Cognition 112 (2):281-299 (2009)
|Abstract||Evolutionary theories of morality, beginning with Darwin, have focused on explanations for altruism. More generally, these accounts have concentrated on conscience (self-regulatory mechanisms) to the neglect of condemnation (mechanisms for punishing others). As a result, few theoretical tools are available for understanding the rapidly accumulating data surrounding third-party judgment and punishment. Here we consider the strategic interactions among actors, victims, and third-parties to help illuminate condemnation. We argue that basic differences between the adaptive problems faced by actors and third-parties indicate that actor conscience and third-party condemnation are likely performed by different cognitive mechanisms. Further, we argue that current theories of conscience do not easily explain its experimentally demonstrated insensitivity to consequences. However, these results might be explicable if conscience functions, in part, as a defense system for avoiding third-party punishment. If conscience serves defensive functions, then its computational structure should be closely tailored to the details of condemnation mechanisms. This possibility underscores the need for a better understanding of condemnation, which is important not only in itself but also for explaining the nature of conscience. We outline three evolutionary mysteries of condemnation that require further attention: third-party judgment, moralistic punishment, and moral impartiality.|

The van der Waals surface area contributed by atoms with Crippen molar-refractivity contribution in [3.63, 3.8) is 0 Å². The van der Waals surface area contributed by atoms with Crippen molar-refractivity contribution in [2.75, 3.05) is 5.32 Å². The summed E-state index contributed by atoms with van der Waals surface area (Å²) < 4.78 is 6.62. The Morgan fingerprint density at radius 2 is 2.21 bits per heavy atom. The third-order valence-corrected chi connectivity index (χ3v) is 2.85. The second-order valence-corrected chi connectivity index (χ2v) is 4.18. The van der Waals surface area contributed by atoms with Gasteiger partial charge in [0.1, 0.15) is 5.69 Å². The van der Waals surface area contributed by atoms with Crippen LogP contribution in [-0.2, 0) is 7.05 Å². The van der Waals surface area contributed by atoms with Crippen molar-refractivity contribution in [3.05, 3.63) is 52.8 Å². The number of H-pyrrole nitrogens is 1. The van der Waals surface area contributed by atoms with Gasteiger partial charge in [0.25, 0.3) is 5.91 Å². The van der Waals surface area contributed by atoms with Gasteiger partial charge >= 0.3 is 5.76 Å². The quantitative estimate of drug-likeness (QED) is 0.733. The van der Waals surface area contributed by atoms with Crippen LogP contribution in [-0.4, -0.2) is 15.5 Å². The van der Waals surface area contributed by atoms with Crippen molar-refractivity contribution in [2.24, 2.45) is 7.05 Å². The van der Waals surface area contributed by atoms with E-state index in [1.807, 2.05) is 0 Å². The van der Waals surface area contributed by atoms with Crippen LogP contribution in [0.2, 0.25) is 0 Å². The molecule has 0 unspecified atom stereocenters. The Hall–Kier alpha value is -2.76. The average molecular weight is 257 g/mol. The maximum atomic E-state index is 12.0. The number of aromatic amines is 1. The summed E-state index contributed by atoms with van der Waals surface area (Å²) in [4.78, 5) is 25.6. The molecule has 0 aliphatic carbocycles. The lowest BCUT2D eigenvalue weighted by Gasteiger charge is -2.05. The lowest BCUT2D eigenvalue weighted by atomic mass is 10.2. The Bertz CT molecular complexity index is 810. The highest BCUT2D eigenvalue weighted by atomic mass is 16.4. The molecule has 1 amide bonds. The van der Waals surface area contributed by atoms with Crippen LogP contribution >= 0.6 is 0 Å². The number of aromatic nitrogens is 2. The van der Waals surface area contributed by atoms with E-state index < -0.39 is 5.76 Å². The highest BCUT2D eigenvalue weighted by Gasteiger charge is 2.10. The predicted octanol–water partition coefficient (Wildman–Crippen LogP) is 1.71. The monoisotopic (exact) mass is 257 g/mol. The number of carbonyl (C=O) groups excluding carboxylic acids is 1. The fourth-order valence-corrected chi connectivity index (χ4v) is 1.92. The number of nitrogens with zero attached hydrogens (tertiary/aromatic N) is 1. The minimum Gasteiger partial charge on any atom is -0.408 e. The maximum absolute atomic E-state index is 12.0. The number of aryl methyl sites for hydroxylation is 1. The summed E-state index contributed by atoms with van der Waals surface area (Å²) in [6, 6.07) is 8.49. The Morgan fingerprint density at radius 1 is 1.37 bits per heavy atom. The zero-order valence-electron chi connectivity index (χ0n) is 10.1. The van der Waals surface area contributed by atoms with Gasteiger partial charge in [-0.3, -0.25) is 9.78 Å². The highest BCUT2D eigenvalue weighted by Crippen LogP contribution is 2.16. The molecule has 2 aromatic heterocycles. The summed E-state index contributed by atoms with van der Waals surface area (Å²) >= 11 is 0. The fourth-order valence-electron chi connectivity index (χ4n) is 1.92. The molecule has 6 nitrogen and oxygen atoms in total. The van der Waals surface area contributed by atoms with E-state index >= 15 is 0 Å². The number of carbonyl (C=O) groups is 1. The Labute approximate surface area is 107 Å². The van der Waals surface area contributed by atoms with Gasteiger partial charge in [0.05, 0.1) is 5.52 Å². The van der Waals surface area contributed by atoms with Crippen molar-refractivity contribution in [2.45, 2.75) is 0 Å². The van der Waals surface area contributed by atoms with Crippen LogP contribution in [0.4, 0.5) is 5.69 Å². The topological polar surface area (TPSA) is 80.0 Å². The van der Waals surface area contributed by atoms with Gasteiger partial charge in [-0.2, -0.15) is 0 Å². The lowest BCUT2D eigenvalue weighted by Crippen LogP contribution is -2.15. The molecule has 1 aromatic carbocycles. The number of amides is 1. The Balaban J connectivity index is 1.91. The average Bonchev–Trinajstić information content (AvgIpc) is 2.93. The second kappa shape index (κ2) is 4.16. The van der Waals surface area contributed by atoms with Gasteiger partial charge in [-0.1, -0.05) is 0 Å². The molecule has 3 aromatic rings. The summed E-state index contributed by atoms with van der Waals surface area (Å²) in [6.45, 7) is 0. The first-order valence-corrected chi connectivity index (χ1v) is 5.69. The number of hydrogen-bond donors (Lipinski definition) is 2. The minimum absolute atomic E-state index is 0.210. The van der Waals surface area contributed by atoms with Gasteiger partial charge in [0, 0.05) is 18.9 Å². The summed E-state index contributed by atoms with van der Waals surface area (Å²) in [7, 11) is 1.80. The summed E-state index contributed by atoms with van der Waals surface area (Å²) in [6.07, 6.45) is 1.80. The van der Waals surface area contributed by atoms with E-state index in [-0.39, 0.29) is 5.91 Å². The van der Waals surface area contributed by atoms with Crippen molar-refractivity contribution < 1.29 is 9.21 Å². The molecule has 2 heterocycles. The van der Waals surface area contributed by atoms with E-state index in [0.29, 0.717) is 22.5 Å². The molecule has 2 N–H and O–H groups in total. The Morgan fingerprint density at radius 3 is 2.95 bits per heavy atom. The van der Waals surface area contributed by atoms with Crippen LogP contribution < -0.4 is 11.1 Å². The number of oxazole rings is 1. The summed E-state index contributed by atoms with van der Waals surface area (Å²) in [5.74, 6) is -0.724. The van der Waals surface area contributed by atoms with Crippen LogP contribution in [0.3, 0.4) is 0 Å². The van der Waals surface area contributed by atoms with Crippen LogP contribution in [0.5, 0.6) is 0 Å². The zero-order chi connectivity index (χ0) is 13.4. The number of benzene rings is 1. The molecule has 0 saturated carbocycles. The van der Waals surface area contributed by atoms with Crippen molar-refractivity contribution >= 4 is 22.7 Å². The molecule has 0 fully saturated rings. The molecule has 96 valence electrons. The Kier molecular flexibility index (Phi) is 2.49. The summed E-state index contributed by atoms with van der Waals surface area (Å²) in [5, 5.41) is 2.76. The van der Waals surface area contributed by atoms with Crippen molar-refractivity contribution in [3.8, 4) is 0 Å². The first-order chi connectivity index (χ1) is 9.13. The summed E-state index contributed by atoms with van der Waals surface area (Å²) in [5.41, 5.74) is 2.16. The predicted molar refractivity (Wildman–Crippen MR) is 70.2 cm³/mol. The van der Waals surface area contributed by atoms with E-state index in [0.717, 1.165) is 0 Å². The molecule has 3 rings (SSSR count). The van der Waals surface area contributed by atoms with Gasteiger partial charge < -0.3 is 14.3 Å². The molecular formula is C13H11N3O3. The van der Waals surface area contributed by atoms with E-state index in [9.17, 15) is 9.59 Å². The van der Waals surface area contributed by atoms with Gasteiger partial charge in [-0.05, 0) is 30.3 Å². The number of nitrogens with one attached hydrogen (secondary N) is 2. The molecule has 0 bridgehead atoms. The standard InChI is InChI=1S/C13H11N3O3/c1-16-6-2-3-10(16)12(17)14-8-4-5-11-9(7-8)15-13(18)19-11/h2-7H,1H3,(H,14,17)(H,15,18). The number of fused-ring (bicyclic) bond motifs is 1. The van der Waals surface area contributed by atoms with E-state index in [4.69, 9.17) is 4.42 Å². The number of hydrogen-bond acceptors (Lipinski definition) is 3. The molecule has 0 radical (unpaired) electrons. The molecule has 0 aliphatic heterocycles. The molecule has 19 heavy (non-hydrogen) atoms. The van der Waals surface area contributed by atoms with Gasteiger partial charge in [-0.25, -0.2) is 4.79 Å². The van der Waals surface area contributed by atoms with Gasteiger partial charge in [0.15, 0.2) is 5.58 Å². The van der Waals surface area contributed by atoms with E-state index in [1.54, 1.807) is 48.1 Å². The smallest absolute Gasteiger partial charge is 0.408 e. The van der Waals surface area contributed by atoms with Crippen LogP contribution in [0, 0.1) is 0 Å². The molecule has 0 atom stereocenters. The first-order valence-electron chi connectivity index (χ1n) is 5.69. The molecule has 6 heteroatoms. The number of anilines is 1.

|Keywords||No keywords specified (fix it)|
|Through your library||Configure|
Similar books and articles
David Wood (2010). Punishment: The Future. Philosophy Compass 5 (6):483-491.
Daniel P. Sulmasy (2008). What is Conscience and Why is Respect for It so Important? Theoretical Medicine and Bioethics 29 (3):135-149.
Mark C. Murphy (1997). The Conscience Principle. Journal of Philosophical Research 22:387-407.
Donovan Miyasaki (2010). Nietzsche Contra Freud on Bad Conscience. Nietzsche-Studien 39.
Dennis Krebs (2008). Morality: An Evolutionary Account. Perspectives on Psychological Science 3 (3):149-172.
Kimberley Brownlee (2012). Conscience and Conviction: The Case for Civil Disobedience. Oxford University Press.
Ryan E. Lawrence & Farr A. Curlin (2007). Clash of Definitions: Controversies About Conscience in Medicine. American Journal of Bioethics 7 (12):10 – 14.
Roger Wertheimer (1998). Constraining Condemning. Ethics 108 (3):489-501.
Matthew Beard (2011). Two Views of Conscience for the Australian People. Solidarity 1 (1).
William Lyons (2009). Conscience – an Essay in Moral Psychology. Philosophy 84 (4):477-494.
John F. Wippel (2001). David Piché on the Condemnation of 1277. American Catholic Philosophical Quarterly 75 (4):597-624.
Sorry, there are not enough data points to plot this chart.
Added to index2012-04-02
Recent downloads (6 months)0
How can I increase my downloads?